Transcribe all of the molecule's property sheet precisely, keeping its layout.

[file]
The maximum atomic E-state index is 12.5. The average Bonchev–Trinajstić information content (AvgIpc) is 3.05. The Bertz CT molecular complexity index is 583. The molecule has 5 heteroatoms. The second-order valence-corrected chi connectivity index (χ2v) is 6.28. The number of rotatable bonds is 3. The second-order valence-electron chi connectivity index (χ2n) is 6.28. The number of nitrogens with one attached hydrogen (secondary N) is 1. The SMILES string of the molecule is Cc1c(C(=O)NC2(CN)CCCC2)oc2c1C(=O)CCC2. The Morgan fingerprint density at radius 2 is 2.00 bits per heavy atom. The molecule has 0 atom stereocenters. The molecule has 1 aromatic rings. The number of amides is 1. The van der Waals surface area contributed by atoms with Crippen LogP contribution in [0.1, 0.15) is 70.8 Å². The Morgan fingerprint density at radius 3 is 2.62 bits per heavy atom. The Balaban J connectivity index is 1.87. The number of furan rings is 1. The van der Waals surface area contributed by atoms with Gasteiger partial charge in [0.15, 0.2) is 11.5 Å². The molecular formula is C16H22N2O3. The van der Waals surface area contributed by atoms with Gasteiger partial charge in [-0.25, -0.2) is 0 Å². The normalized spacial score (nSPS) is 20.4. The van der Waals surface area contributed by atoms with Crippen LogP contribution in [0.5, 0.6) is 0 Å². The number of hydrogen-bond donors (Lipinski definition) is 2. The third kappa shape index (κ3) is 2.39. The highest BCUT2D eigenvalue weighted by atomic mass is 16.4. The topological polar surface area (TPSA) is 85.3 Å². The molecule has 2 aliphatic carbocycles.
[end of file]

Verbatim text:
The maximum atomic E-state index is 12.5. The average Bonchev–Trinajstić information content (AvgIpc) is 3.05. The Bertz CT molecular complexity index is 583. The molecule has 5 heteroatoms. The second-order valence-corrected chi connectivity index (χ2v) is 6.28. The number of rotatable bonds is 3. The second-order valence-electron chi connectivity index (χ2n) is 6.28. The number of nitrogens with one attached hydrogen (secondary N) is 1. The SMILES string of the molecule is Cc1c(C(=O)NC2(CN)CCCC2)oc2c1C(=O)CCC2. The Morgan fingerprint density at radius 2 is 2.00 bits per heavy atom. The molecule has 0 atom stereocenters. The molecule has 1 aromatic rings. The number of amides is 1. The van der Waals surface area contributed by atoms with Crippen LogP contribution in [0.1, 0.15) is 70.8 Å². The Morgan fingerprint density at radius 3 is 2.62 bits per heavy atom. The Balaban J connectivity index is 1.87. The number of furan rings is 1. The van der Waals surface area contributed by atoms with Gasteiger partial charge in [0.15, 0.2) is 11.5 Å². The molecular formula is C16H22N2O3. The van der Waals surface area contributed by atoms with Gasteiger partial charge in [-0.25, -0.2) is 0 Å². The normalized spacial score (nSPS) is 20.4. The van der Waals surface area contributed by atoms with Crippen LogP contribution in [0.5, 0.6) is 0 Å². The number of hydrogen-bond donors (Lipinski definition) is 2. The third kappa shape index (κ3) is 2.39. The highest BCUT2D eigenvalue weighted by atomic mass is 16.4. The topological polar surface area (TPSA) is 85.3 Å². The molecule has 2 aliphatic carbocycles.